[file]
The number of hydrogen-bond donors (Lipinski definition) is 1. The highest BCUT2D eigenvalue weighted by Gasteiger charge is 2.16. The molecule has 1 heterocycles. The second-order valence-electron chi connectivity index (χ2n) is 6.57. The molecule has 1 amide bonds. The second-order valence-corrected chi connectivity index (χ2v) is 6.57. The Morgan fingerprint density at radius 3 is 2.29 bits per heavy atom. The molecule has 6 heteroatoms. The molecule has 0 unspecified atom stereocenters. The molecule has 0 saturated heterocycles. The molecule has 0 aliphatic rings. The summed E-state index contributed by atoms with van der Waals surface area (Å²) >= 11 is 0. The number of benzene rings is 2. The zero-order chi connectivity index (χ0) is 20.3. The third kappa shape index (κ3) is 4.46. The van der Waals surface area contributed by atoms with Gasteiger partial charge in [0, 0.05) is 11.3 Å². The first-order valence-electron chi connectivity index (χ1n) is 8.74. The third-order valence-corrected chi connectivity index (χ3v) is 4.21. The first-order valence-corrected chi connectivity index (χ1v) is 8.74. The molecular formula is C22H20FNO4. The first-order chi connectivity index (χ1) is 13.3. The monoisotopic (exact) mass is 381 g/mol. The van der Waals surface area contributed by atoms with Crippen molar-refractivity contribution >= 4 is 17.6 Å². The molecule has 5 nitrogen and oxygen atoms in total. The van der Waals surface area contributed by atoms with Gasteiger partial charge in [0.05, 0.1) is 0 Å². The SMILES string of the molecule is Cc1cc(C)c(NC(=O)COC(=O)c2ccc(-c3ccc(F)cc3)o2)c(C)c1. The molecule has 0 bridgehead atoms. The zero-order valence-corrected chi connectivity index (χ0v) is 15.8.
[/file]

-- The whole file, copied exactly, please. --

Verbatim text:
The number of hydrogen-bond donors (Lipinski definition) is 1. The highest BCUT2D eigenvalue weighted by Gasteiger charge is 2.16. The molecule has 1 heterocycles. The second-order valence-electron chi connectivity index (χ2n) is 6.57. The molecule has 1 amide bonds. The second-order valence-corrected chi connectivity index (χ2v) is 6.57. The Morgan fingerprint density at radius 3 is 2.29 bits per heavy atom. The molecule has 6 heteroatoms. The molecule has 0 unspecified atom stereocenters. The molecule has 0 saturated heterocycles. The molecule has 0 aliphatic rings. The summed E-state index contributed by atoms with van der Waals surface area (Å²) >= 11 is 0. The number of benzene rings is 2. The zero-order chi connectivity index (χ0) is 20.3. The third kappa shape index (κ3) is 4.46. The van der Waals surface area contributed by atoms with Gasteiger partial charge in [0, 0.05) is 11.3 Å². The first-order valence-electron chi connectivity index (χ1n) is 8.74. The third-order valence-corrected chi connectivity index (χ3v) is 4.21. The first-order valence-corrected chi connectivity index (χ1v) is 8.74. The molecular formula is C22H20FNO4. The first-order chi connectivity index (χ1) is 13.3. The monoisotopic (exact) mass is 381 g/mol. The van der Waals surface area contributed by atoms with Crippen molar-refractivity contribution >= 4 is 17.6 Å². The molecule has 5 nitrogen and oxygen atoms in total. The van der Waals surface area contributed by atoms with Gasteiger partial charge in [0.05, 0.1) is 0 Å². The SMILES string of the molecule is Cc1cc(C)c(NC(=O)COC(=O)c2ccc(-c3ccc(F)cc3)o2)c(C)c1. The molecule has 0 bridgehead atoms. The zero-order valence-corrected chi connectivity index (χ0v) is 15.8.